Category Archives: Health Resources

NALOXONE at VIDC

The Vancouver Infectious Diseases Centre (VIDC) is now providing Take Home Naloxone Training for individuals using prescribed or diverted opioids. The training educates participants about basic overdose prevention, in addition to how to identify and respond to an opioid overdose, and administer naloxone when appropriate.

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One of our staff, Riley Flannagan, providing NALOXONE Take Home Training at our HCV Treatment Support Group.

What is Naloxone?

image2Naloxone, also commonly known as Narcan, is an antidote to an opioid overdose. An overdose of opioid drugs such as morphine, heroin, methadone, OxyContin can cause a person’s breathing to slow or stop. Naloxone is an injectable medication that can reverse this so the person can breathe normally and regain consciousness. Naloxone does not work for overdoses such as cocaine, ecstasy, GHB, or alcohol. However, if an overdose involves multiple substances including opioids, naloxone will help by temporarily taking the opioid out the equation.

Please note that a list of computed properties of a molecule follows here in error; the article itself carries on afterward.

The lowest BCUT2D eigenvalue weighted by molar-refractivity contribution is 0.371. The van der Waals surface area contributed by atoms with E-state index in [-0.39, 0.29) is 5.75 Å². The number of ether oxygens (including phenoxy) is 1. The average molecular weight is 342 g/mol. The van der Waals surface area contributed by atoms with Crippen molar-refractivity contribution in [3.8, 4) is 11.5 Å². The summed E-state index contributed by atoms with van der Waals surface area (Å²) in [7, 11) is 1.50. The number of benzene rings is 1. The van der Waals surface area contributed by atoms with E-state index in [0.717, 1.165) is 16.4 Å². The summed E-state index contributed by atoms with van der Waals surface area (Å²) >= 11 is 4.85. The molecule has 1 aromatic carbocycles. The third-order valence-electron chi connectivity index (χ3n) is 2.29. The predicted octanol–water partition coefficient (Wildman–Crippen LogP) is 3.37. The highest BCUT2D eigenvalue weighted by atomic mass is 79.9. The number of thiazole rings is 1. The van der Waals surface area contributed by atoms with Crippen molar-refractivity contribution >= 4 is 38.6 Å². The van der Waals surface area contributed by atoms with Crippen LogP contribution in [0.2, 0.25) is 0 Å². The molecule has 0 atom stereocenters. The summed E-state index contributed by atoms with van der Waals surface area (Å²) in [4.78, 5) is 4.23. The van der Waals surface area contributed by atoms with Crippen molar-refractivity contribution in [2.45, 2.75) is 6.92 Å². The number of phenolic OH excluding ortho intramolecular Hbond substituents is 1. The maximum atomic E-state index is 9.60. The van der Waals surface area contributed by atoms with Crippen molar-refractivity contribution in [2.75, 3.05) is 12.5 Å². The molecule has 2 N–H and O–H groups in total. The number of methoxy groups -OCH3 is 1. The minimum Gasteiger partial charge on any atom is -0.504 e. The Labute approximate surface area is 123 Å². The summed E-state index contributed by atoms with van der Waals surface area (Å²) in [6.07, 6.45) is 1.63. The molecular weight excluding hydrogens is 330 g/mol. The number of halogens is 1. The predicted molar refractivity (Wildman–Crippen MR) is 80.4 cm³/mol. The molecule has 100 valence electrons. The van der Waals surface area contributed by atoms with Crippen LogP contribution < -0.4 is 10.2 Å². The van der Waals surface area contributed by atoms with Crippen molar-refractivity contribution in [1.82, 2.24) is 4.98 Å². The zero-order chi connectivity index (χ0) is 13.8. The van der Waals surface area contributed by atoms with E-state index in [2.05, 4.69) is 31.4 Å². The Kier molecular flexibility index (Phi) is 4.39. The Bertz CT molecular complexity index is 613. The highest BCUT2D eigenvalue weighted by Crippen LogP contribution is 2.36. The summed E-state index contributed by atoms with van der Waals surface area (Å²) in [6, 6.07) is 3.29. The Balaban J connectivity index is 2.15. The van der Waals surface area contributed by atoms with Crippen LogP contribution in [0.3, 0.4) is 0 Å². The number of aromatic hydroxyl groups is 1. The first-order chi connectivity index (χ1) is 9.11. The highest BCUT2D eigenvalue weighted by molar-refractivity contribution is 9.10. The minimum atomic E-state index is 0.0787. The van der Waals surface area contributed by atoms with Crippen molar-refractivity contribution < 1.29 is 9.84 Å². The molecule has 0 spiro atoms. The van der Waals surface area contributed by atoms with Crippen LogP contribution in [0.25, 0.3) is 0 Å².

Who is eligible to receive a Take Home Naloxone Kit?

An individual who has received the training, has a history of illicit opioid use, and a written prescription from a physician is eligible to receive a Take Home Naloxone Kit at no cost. Individuals who don’t use opioids, but know someone who does (eg. Support workers, peers of people who use opioids, family members) are not eligible to receive a kit. They are encouraged to attend the training to learn how to administer naloxone in an emergency situation and how to respond if naloxone isn’t readily available. Morbidity and mortality related to any kind of overdose is significantly reduced when the community has an increased awareness of how to mitigate risks, recognize, and respond appropriately in a timely manner.

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Our HCV Nurse, Shawn Sharma, participating in the practice exercise — how to administer injection.

We will be holding more training sessions in 2016, please stay tuned to hear about them. Or you can also subscribe to our e-newsletter to hear about it.

(Post by Riley Flannagan)

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Resources Update: Hepatitis C Resource Center Blog (AJM)